Federal contracting spending in Fiscal Year (FY) 2017 dropped to $430 billion, down 9.1% from the $473 billion spending level in FY 2016.
The big loser was the Department of Defense (DOD), which saw its contract spending drop 18%, from $297.7 billion to $243.5 billion. The biggest dollar increase winner was the Department of Veterans Affairs, which saw its spending increase 14% from $22.7 billion to $25.8 billion. The biggest percentage increase winner was the Peace Corps, which saw its spending increase 68%, from $62 million to $103 million.
The following are the largest agencies’ FY 2017 spending versus their FY 2016 spending:
|Department/Agency||FY 2017 Spending||FY 2016 Spending|
|Health and Human Services||24,775,365,872||24,000,453,263|
|National Aeronautics and Space Admin istration||17,257,343,033||17,275,432,463|
|General Services Administration||11,474,929,496||10,345,493,624|
|Agency for International Development||5,273,426,265||4,656,445,660|
|Social Security Administration||1,563,696,601||1,275,038,121|
|Housing and Urban Development||1,378,798,056||1,016,574,179|
|Environmental Protection Agency||1,275,068,568||1,363,331,523|
|Office of Personnel Management||782,210,321||936,263,981|
|National Science Foundation||466,267,212||419,776,373|
|Securities and Exchange Commission||384,578,333||419,312,948|
|Pension Benefit Guaranty Corporation||304,823,366||326,787,350|
|Nuclear Regulatory Commission||196,744,318||209,146,944|
|Broadcasting Board of Governors||174,998,321||159,325,339|
|National Archives and Record Administration||154,469,260||164,107,258|
|Federal Communications Commission||118,719,966||99,448,637|
|Small Business Administration||116,413,843||104,643,231|
The DOD is requesting that industry provide comments regarding its experience in public defense procurements conducted by or on behalf of (1) the Ministry of Defence of the United Kingdom of Great Britain and Northern Ireland (UK), and/or (2) the Ministry of Defence of the Republic of Finland as DOD contemplates negotiating proposed Reciprocal Defense Procurement Memoranda of Understanding (RDP MOU) with the ministries.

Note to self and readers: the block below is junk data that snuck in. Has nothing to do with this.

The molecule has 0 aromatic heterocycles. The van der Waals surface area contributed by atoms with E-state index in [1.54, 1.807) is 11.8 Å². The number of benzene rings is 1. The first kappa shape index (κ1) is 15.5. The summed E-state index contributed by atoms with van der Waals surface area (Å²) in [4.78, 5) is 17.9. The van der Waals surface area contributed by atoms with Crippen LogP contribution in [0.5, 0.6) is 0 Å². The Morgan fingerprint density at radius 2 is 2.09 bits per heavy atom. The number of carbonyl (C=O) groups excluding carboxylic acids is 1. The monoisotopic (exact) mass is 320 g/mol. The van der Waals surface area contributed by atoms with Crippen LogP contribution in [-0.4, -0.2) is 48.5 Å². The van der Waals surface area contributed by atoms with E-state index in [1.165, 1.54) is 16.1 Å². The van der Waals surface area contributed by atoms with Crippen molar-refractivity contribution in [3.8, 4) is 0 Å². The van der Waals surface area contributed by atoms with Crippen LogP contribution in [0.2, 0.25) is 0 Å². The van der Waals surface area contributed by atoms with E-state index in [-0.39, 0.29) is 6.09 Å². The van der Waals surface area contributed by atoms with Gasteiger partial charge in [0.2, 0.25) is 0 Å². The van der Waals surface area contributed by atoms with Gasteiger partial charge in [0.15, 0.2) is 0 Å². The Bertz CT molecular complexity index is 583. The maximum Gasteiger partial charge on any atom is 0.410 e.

DOD has entered into RDP MOUs with 27 “qualifying countries,” primarily European Union countries, North Atlantic Treaty Organization (NATO) countries, and other allies such as Australia, Egypt, and Israel (see DFARS 225.003, Definitions). The purpose of RDP MOUs is to promote rationalization, standardization, and interoperability of conventional defense equipment with allies and other friendly governments.
RDP MOUs generally include language by which the parties agree that their defense procurements will be conducted in accordance with certain implementing procedures. These procedures relate to: (1) publication of notices of proposed purchases; (2) the content and availability of solicitations for proposed purchases; (3) notification to each unsuccessful offeror; (4) feedback, upon request, to unsuccessful offerors concerning the reasons they were not allowed to participate in a procurement or were not awarded a contract; and (5) provision for the hearing and review of complaints arising in connection with any phase of the procurement process to ensure that, to the extent possible, complaints are equitably and expeditiously resolved.
Based on the RDP MOU, each country affords the other country certain benefits on a reciprocal basis consistent with national laws and regulations. The benefits that the United States accords to the products of qualifying countries include: (1) evaluating offers of qualifying country end products without applying the price differentials required by the Buy American statute and the Balance of Payments Program; and (2) customs, taxes, and duties are waived for qualifying country end products and components of defense procurements.